SOCPA smacks of desperation. The Prime Minister has revealed himself to be as weak as many suspected – it is only a deeply insecure man who would go to such lengths to prevent criticism. Blair believes he can shove his fingers in his ears and it will all go away, but Brian Haw and his supporters will not let that happen. As well as being a defining characteristic of democracy, the right to dissent is becoming increasingly vital for contemporary reasons. We are living under the most autocratic government to have ruled this country in living memory. Our Prime Minister is directly responsible for, and every aye-voting MP is complicit in, the greatest act of unprovoked aggression this century. Blair has committed genocide, and as such it is our duty, as people of morality, to take every measure we can to remove him. SOCPA is a direct response to the tangible re-awakening of this country’s political spirit, hot on the heels of 2005’s glorification of terrorism legislation, which criminalized support for non-violent organisations. Similarly the introduction of ASBOs has negated our long-held right to trial by jury and has excused the criminalisation of youth. The importance of the implications of these three pieces of legislation cannot be overstated. It is now illegal to support a group whose opinions are uncomfortable for the government of the day. It is now illegal to make your voice heard freely outside the seat of British government. It is now illegal to breach the terms of an order handed to you by a jury-less court.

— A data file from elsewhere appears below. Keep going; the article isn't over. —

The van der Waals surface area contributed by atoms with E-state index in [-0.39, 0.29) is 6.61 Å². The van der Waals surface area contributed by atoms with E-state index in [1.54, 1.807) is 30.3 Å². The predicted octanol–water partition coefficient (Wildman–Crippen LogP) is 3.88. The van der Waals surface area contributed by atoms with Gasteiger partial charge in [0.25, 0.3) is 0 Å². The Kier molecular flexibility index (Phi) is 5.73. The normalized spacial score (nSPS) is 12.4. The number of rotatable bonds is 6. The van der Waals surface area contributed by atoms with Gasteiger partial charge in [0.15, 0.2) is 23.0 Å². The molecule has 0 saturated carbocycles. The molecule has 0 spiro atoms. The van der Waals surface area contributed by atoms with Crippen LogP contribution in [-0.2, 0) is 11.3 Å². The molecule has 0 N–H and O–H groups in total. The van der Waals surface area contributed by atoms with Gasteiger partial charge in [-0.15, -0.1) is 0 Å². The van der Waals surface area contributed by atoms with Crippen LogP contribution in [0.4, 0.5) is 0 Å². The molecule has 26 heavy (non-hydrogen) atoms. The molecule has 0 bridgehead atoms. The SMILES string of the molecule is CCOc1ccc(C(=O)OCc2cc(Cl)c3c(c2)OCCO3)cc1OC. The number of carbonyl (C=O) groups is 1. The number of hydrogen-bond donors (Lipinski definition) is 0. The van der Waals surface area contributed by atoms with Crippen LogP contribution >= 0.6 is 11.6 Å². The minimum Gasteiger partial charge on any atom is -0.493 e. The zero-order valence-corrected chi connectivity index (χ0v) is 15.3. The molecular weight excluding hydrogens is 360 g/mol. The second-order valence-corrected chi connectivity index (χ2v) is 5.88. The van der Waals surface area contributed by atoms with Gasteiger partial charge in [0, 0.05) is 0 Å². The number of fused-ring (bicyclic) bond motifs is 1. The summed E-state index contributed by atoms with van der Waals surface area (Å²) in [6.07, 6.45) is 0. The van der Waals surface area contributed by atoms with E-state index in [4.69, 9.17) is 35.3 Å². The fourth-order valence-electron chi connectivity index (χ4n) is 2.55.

It seems hackneyed to cite Orwell in such circumstances, but there are few parallels which ring as true. Only the great author could possibly have envisaged the current state of affairs. Brian Haw’s actions are both a catharsis of rage and a quiet lament for what we have become. We live in an enlightened time. We can look, for example, at the repression suffered in Uzbekistan, in China, in Burma, and we can think how lucky we are. But never forget, if these apparently small chips continue to be removed from the façade of freedom in this country, then the day will eventually come when there is nothing left. If we continue to shrug in acceptance, that day will come within our lifetime.